LVP Flooring Installation Story
LVP Flooring Installation - It's a Remarkable DIY Product
Author's WARNING: Read Judy's email to me below about where NOT to install LVP flooring.
Several months ago a pesky mouse caused a small water leak in a PEX water line that supplied water to a second-floor bathroom in my home. A new hump in our master bedroom hardwood floor foreshadowed what I’d discover hours later at dawn.
By then, the water had leaked to a basement bedroom as well. The water ruined the hardwood floor in the first-floor master bedroom and warped a plywood-based tongue and groove floor in the basement my lovely wife uses as a plant conservatory. Suffice it to say both floors had to be replaced.
My wife asked if there was a waterproof floor that looked like real wood that could be used in the basement room. She didn’t want to worry about spilling water as she watered the countless orchids she grows in the room. I told her that we should give luxury vinyl plank (LVP) a serious look. Technology has advanced to such a degree as the average person can’t tell the difference between real wood and high-quality LVP that mimics wood.
Vinyl flooring is now approaching its 100th anniversary. I clearly remember helping my Dad install 12-inch squares of vinyl tile in what used to be the garage of my childhood home in 1961. The 1960s time period was the first golden age of vinyl tile as countless millions of square feet of vinyl composition tile (VCT) were installed in houses and businesses all across the world. I believe we’ve entered the second golden period of vinyl flooring with the dazzling LVP flooring choices.
If you start to research LVP, you’ll quickly discover it’s nothing like the VCT tiles of old. Those tiles were solid in color all the way through the product. Modern LVP is more like a layer cake. There are several layers of materials that create the actual plank or tile.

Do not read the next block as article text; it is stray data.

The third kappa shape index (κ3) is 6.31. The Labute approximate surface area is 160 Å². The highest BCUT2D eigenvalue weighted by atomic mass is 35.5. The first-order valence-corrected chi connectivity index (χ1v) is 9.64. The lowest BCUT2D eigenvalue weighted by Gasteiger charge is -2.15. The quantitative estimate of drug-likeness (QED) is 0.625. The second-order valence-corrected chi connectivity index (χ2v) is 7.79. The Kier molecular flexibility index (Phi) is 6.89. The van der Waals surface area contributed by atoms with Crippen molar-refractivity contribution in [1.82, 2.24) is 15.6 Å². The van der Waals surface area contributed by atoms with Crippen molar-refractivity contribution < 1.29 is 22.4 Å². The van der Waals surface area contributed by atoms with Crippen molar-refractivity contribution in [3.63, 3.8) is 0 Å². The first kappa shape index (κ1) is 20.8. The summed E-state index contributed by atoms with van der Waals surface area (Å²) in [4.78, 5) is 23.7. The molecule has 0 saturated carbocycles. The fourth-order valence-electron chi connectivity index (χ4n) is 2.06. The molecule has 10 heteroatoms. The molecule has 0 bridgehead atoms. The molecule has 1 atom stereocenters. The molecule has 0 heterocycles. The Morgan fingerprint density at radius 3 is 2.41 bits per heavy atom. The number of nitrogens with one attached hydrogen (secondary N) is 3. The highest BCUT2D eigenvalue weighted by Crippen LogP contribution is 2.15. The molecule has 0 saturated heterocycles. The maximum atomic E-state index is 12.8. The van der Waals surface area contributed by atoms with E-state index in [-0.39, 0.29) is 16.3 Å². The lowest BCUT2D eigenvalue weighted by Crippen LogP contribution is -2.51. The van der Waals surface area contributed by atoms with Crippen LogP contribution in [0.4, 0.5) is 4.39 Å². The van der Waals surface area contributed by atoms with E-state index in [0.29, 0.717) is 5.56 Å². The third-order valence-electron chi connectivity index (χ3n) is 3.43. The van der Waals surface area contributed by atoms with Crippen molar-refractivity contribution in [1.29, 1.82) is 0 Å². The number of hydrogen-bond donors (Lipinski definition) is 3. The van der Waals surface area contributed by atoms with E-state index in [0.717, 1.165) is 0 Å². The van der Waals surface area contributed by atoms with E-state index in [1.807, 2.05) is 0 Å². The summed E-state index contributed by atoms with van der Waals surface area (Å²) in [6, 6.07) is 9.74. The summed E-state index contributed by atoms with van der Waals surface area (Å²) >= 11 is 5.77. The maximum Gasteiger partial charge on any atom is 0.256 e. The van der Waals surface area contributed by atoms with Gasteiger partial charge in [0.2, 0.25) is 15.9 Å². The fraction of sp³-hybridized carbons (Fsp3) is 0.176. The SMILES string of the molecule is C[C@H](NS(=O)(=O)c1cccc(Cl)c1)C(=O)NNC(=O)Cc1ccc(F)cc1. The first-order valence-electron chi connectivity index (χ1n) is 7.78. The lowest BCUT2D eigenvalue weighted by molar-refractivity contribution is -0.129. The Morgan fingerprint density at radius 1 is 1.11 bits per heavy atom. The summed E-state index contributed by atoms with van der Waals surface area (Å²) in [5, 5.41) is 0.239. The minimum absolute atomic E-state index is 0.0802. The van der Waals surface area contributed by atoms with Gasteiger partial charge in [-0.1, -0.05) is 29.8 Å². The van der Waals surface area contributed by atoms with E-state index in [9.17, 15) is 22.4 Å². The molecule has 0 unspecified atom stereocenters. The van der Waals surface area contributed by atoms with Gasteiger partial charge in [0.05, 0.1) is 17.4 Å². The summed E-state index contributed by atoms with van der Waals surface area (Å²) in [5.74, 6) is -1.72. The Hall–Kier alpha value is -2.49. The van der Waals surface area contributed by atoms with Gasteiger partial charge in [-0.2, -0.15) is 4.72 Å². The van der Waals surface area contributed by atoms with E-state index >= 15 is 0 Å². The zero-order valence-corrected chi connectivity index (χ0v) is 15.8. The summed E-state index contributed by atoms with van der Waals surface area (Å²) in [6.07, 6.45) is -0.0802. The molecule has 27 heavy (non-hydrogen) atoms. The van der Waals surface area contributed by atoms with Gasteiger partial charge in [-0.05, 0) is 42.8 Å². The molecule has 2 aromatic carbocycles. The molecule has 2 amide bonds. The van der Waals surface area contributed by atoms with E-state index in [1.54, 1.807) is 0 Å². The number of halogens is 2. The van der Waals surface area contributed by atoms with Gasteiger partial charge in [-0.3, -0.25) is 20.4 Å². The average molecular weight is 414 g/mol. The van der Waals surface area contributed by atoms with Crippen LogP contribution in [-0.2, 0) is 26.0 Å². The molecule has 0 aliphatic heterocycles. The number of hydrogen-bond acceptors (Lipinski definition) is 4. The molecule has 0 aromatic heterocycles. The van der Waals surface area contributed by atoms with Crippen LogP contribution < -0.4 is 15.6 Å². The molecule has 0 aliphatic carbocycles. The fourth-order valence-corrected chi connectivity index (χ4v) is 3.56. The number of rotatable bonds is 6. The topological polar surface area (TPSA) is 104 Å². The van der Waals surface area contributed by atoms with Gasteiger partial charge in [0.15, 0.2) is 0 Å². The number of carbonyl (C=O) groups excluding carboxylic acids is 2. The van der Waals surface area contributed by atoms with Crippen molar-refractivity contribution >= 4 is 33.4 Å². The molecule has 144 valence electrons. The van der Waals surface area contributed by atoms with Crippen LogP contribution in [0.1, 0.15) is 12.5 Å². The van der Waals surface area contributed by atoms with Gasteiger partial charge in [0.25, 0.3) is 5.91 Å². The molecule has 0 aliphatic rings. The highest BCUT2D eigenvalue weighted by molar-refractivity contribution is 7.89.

The product my bride and I decided on was a high-quality one that has a 20-mil-thick wear layer. It’s a medium-brown color that is extremely close to the red oak hardwood floors we had in the last home I built for my family.
The wear layer is the thin top surface you walk on. It’s not uncommon for them to range anywhere from 6 to 40 mils. Thicker wear layers are better. As with anything, you can keep the LVP looking like new by keeping it clean and free from grit.
Installing LVP flooring is extremely simple. The one I chose is a floating floor. This means there’s no glue or adhesive required. The planks just lay on the floor and their combined weight and the fact they all interlock prevent them from moving when walked on.
To have a successful long-term installation it’s imperative you read the installation instructions for the LVP you choose to use. I beg you to do this even if you hire a professional to do the job. You want to interview the pro before you sign a contract making sure he will do everything right.
There are several things that must be done when installing LVP. The surface the LVP will lay on needs to be flat. Flat doesn’t mean level. Flat means that the surface is all in the same plane. You can’t have shallow areas or humps. These defects can make it impossible for the pieces to interlock. Hollow spots under the LVP can cause the tongues or grooves to break over time from flexing as you walk on the floor.
You can easily mix and spread floor-leveling compounds to make a floor flat. I used a cement-based product to cure several trouble spots. The product, once mixed with water, resembles cake icing. It’s easy to spread to a feather edge using a drywall broadknife tool.
LVP has a huge expansion/contraction coefficient. This means in gets bigger as it gets warm or hot. As such, you must create a gap around all the edges. Your instructions will tell you how much depending on the size of the room. Do NOT skip this step. If you fail to install the gap, the LVP flooring will buckle when it gets hot.
Your instructions may call for an underlayment. If so, install it. Be sure the subfloor is free of all debris. Vacuum the existing surface to ensure there’s no grit or chips under the new underlayment.
With no experience whatsoever installing LVP, I was able to install the planks in the room and a closet in less than six hours with no help. Simple cuts were made with a sharp razor knife.You score the LVP several times just like drywall. and then snap it. I used a simple rubber mallet to pound the side joints so they interlocked.
My wife was astounded at how the new floor looks like real wood. I’m also impressed. Be sure to look at all the different brands to find the most realistic LVP should you want to fool your friends and neighbors!
Here's an email I received from Judy in Redmond, Washington:
"I installed LVP in my laundry room per directions with the gap all along the walls. I regret it now since my front loader washing machine gyrated opening a gap of nearly 1/4". Aren't these things (LVP) basically plastic and the instructions recycled from floating wood floors? The subfloor is a concrete basement slab."
I replied that vibrating washing machines can absolutely cause LVP panels to UNLOCK. You'd do well to NOT install LVP in your laundry room.